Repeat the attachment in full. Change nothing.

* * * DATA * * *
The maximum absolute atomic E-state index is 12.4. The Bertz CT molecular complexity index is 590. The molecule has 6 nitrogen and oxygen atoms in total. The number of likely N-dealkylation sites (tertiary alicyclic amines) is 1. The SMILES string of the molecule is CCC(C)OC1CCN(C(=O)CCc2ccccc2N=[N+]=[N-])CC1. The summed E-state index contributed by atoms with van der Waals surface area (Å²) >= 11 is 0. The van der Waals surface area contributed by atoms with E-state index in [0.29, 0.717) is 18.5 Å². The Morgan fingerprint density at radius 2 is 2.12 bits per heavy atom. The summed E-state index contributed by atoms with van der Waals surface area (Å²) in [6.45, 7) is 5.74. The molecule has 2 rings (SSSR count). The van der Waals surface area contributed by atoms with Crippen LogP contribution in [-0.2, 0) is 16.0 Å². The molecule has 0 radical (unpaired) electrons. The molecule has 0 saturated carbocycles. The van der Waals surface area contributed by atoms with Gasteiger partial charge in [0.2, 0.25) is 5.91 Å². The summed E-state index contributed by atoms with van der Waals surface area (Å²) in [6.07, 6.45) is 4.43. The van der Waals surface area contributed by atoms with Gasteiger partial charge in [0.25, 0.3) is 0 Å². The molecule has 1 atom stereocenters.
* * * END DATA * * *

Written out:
The maximum absolute atomic E-state index is 12.4. The Bertz CT molecular complexity index is 590. The molecule has 6 nitrogen and oxygen atoms in total. The number of likely N-dealkylation sites (tertiary alicyclic amines) is 1. The SMILES string of the molecule is CCC(C)OC1CCN(C(=O)CCc2ccccc2N=[N+]=[N-])CC1. The summed E-state index contributed by atoms with van der Waals surface area (Å²) >= 11 is 0. The van der Waals surface area contributed by atoms with E-state index in [0.29, 0.717) is 18.5 Å². The Morgan fingerprint density at radius 2 is 2.12 bits per heavy atom. The summed E-state index contributed by atoms with van der Waals surface area (Å²) in [6.45, 7) is 5.74. The molecule has 2 rings (SSSR count). The van der Waals surface area contributed by atoms with Crippen LogP contribution in [-0.2, 0) is 16.0 Å². The molecule has 0 radical (unpaired) electrons. The molecule has 0 saturated carbocycles. The van der Waals surface area contributed by atoms with Gasteiger partial charge in [0.2, 0.25) is 5.91 Å². The summed E-state index contributed by atoms with van der Waals surface area (Å²) in [6.07, 6.45) is 4.43. The van der Waals surface area contributed by atoms with Gasteiger partial charge in [0.25, 0.3) is 0 Å². The molecule has 1 atom stereocenters.